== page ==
Is It Time To Stop Giving Male Celebs A Pass When They’re Accused of Domestic Violence?


Is It Time To Stop Giving Male Celebs A Pass When They Are Accused of Domestic Violence?

By Richard C. Montgomery

042214-Centric-Whats-Good-Keyshawn-Johnson-Ray-Rice-Columbus-Short-Marcus-PolkBack when our beloved soul singers Marvin Gaye and James Brown were abusing their wives and girlfriends, domestic violence was largely viewed as a personal family matter. There was no TMZ, Facebook, Instagram or Twitter. To this day, Marvin, the Godfather of Soul, David Ruffin, and others left this earth as icons on god-like pedestals despite their abusive histories with women.

It’s a new day, but not much has changed.

In the last six months alone there have been a number of Black male celebrities accused of harassing and assaulting their wives and girlfriends.  It may be time to make them fell like “Ike,” back when he uttered those famous words, “Eat the cake Annie Mae”….and not let them get a pass.

“Moesha” star Marcus Paulk was arrested for domestic violence after allegedly punching his girlfriend in the gut. He avoided jail time by copping a plea deal. Baltimore Ravens star Ray Rice was indicted for third degree aggravated assaultafter being caught on video tape dragging his unconscious fiancée off an elevator after allegedly knocking her out in an Atlantic City casino. She soon married him and his assault case is pending investigation.

“Scandal” star Columbus Short has a history of arrests for allegedly beating up his wife including the most recent incident of allegedly threatening to kill her with a knife. Rapper Game is currently a suspect in a felony domestic violence investigationfor allegedly breaking his ex-fiancée’s nose.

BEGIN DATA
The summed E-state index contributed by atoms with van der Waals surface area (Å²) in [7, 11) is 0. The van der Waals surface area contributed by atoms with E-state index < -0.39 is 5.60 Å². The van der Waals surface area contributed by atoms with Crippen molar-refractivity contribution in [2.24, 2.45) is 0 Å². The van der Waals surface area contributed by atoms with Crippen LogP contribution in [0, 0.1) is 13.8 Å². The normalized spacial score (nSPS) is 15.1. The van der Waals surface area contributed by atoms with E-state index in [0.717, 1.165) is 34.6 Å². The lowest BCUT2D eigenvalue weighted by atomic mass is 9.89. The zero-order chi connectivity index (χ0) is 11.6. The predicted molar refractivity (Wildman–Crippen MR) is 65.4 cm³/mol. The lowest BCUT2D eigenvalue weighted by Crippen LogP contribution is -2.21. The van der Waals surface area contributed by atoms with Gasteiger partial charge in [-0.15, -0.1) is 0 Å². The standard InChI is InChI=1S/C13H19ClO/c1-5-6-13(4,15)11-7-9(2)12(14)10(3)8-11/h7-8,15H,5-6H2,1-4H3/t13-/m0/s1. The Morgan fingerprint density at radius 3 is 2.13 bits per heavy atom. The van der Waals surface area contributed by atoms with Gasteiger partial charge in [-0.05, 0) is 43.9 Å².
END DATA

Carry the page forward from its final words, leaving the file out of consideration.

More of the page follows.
Former NFL player Keyshawn Johnson was arrested on a misdemeanor domestic battery charge for allegedly getting physical with his girlfriend of seven years. He denies hitting her, but admits to breaking her phone. Even as I’m writing this blog, singer and songwriter The-Dream is reportedly in custody today after turning himself into New York Police who were seeking to question him about an alleged domestic assault incident.

And the new ‘diss’ term, ‘throwing shade’ is just another form of harassment and emotional violence when it involves men publicly shaming their ex’s and baby mamas.  In fact, don’t you think using the term Baby’s Momma is become the new “B” word in terms of being another obvious sign of disrespect towards women?

Last week, boxing champ Floyd Mayweather decided to take a break in promoting his recent bout for some revenge.  Acting like a man who’s hurt and scorned, he took to all of his social media accounts, and shared with his followers that he recently ended his engagement with Ms. Jackson because she terminated the birth of their twin daughters.  And he included a photo of the sonogram and abortion papers (dated December 26) as proof.


The women, the victims, have remained silent.